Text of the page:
BMW 128i Intake Manifold Gaskets Replacement at your home or office.

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Intake Manifold Gaskets Replacement Estimate for BMW 128i

BMW 128i Intake Manifold Gaskets Replacement costs $315 on average.

CarServiceEstimateShop/Dealer Price
2009 BMW 128iL6-3.0LService typeIntake Manifold Gaskets ReplacementEstimate$454.28Shop/Dealer Price$572.66 - $795.49
2010 BMW 128iL6-3.0LService typeIntake Manifold Gaskets ReplacementEstimate$430.28Shop/Dealer Price$542.01 - $759.86
2012 BMW 128iL6-3.0LService typeIntake Manifold Gaskets ReplacementEstimate$361.32Shop/Dealer Price$455.80 - $621.93
2011 BMW 128iL6-3.0LService typeIntake Manifold Gaskets ReplacementEstimate$361.32Shop/Dealer Price$455.71 - $621.76
2013 BMW 128iL6-3.0LService typeIntake Manifold Gaskets ReplacementEstimate$361.32Shop/Dealer Price$455.87 - $622.04
2008 BMW 128iL6-3.0LService typeIntake Manifold Gaskets ReplacementEstimate$430.28Shop/Dealer Price$542.00 - $759.85
Show example BMW 128i Intake Manifold Gaskets Replacement prices

Intake Manifold Gaskets Replacement Service

What is an intake manifold gasket and how does it work?

The intake on an engine may be made up of a lower intake manifold and an upper intake manifold or plenum. The lower intake manifold is a cast aluminum or molded plastic chamber bolted to the cylinder head of the engine. The intake manifold must be tightly sealed to the cylinder head(s) using a gasket in order to prevent air, oil, or engine coolant leaks.

When to consider replacing the intake manifold gasket:

Internal or external leaks. Due to constant temperature expansion and contraction of engine parts or overheating, the gasket’s ability to seal properly can be ruined, resulting in problems such as:

  • Internal or external engine coolant leaks. In some applications, the manifold has cooling passages within. If the manifold seal to the engine fails, coolant can leak externally or even into the engine oil crankcase, where coolant can be noticed in the engine oil.
  • Engine overheating. If the leak at the manifold is a leak of engine coolant, it can lead to engine overheating. However, there are other causes of engine overheating, so a mechanic would have to determine the actual cause.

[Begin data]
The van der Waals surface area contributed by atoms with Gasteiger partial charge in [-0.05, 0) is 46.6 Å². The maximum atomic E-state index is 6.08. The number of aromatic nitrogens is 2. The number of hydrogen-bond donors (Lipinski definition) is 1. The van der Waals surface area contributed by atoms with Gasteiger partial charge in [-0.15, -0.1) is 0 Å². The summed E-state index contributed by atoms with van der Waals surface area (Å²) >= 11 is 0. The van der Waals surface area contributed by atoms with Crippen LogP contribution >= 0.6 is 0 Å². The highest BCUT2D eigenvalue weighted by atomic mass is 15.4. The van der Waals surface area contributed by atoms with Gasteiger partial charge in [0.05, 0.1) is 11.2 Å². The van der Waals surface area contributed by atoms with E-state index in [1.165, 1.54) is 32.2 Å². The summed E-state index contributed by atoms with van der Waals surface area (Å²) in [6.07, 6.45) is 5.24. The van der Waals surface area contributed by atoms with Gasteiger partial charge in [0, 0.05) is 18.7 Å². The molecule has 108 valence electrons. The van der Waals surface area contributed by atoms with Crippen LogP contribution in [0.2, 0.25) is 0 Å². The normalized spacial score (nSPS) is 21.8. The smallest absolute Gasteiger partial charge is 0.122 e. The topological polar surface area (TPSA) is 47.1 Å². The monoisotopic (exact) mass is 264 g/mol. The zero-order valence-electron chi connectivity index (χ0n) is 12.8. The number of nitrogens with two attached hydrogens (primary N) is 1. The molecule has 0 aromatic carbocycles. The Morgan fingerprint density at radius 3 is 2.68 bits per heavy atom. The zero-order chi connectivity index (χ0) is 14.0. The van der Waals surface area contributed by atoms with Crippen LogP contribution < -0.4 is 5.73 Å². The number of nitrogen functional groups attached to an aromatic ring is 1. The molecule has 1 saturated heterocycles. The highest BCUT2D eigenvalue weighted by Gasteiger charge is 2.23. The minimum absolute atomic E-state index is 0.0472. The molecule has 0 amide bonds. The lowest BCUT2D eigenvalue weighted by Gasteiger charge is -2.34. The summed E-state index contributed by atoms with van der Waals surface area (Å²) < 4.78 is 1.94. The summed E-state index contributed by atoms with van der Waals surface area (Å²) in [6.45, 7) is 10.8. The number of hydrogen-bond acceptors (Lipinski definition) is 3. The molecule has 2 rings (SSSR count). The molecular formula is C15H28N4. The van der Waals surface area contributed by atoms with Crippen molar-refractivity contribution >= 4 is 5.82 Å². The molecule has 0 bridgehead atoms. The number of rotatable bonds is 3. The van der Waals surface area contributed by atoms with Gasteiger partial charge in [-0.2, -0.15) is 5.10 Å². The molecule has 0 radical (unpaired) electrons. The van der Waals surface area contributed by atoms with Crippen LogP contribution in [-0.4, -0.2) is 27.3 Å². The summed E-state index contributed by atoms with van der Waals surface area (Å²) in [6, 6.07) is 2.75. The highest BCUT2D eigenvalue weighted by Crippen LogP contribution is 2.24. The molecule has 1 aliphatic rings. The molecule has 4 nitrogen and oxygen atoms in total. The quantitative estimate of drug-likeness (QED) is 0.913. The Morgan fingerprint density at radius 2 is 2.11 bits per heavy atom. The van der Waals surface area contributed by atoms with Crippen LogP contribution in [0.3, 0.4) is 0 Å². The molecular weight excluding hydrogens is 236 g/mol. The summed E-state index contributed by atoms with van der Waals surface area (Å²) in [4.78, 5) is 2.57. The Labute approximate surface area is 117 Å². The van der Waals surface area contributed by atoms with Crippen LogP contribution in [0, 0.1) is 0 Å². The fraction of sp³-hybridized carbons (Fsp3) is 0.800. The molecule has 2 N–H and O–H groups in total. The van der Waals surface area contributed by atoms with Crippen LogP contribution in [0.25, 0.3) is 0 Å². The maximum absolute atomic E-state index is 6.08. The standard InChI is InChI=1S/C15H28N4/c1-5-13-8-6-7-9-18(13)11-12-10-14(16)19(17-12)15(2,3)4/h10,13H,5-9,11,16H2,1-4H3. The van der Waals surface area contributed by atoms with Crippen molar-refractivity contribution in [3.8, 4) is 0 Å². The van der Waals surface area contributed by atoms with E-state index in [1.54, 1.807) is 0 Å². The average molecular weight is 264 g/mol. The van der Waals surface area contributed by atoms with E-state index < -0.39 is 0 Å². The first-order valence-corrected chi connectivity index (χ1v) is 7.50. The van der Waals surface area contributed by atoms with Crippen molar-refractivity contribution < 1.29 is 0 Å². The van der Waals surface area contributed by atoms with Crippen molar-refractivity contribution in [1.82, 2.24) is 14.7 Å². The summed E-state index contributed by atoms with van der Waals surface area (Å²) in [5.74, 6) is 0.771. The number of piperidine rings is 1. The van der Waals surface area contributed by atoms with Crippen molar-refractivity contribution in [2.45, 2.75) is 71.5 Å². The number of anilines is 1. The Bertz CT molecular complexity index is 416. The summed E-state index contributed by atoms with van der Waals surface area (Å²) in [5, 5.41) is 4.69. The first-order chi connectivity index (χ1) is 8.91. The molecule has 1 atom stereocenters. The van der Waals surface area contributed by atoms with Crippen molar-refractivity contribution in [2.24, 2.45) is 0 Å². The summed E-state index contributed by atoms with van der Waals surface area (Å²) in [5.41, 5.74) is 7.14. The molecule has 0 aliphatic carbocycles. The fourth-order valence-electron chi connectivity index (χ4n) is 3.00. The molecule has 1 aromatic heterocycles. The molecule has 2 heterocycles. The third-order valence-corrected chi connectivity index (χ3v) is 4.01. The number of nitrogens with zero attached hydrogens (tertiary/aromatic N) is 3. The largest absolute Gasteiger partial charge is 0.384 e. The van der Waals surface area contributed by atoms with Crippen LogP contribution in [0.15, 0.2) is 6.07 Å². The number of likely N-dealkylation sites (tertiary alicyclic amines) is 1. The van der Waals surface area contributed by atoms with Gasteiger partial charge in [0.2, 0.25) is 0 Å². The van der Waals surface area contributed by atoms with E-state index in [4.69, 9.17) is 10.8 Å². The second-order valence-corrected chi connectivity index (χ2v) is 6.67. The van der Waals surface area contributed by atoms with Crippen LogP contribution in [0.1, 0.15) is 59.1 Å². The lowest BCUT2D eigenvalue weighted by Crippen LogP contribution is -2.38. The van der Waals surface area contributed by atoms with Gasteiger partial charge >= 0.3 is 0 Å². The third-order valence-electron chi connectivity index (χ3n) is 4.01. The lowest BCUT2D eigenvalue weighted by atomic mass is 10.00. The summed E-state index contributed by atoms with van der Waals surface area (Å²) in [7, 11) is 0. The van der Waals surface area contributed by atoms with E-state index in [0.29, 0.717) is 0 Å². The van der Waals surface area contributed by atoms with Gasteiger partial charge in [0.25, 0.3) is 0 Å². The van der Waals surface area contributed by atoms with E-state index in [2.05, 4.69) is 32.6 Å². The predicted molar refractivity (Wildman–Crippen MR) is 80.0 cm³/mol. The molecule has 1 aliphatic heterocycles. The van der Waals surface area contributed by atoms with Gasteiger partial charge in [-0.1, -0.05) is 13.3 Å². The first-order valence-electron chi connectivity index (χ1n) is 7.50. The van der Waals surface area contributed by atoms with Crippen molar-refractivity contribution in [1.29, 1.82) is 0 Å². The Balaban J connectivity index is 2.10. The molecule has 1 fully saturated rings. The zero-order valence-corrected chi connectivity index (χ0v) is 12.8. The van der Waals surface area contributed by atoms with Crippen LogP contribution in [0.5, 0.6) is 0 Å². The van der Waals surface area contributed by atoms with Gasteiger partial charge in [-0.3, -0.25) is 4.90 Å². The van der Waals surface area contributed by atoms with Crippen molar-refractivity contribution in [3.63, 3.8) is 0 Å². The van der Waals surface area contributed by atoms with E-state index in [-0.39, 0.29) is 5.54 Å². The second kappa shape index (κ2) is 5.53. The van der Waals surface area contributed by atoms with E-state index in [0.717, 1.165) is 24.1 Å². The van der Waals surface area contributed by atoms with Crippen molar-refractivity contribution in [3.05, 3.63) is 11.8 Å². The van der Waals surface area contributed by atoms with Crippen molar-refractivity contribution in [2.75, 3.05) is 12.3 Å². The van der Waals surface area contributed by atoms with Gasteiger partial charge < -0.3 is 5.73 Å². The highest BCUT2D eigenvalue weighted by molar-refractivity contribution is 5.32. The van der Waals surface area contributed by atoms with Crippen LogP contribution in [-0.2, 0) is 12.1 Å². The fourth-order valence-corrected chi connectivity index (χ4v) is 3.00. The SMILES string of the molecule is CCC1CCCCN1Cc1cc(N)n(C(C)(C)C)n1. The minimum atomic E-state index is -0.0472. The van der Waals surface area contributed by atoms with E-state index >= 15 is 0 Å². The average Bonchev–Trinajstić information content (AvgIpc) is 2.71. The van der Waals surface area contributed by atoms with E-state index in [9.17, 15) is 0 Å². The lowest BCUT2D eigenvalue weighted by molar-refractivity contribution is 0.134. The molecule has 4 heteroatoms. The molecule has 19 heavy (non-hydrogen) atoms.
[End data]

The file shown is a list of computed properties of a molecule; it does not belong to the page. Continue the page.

• External oil leaks. On some 6 and 8 cylinder engines, the intake manifold sits atop an oil-lubricated area of the engine block. If the manifold gasket has failed, oil can leak from the block to the exterior of the engine.
  • Poor engine operation, lean operation, rough idle. Vacuum air leaks into the manifold due to a defective gasket that will upset the air-fuel ratio. The engine may run poorly.
  • Check engine light. Minor leaks at the intake manifold gasket will not usually cause the check engine light to illuminate. However, as a leak persists, it may grow larger and it possible for the leak to degrade engine performance enough that it will cause a trouble code to set, which will cause the check engine light to illuminate.

How do mechanics replace the intake manifold gasket?

  • Working on a cold engine, the engine cover is removed. If the intake manifold has internal cooling system passageways, the engine coolant is drained below the level of those passageways.
  • The accelerator cable assembly and cruise control cable are removed and set aside. All electrical connections and emission and vacuum lines in the way of the intake are removed. Ignition components, such as the coil, are removed as needed. If the car has an upper plenum, that is removed and set aside.
  • If the fuel rail is bolted to the intake manifold, the supply and return connections to the fuel rail are disconnected.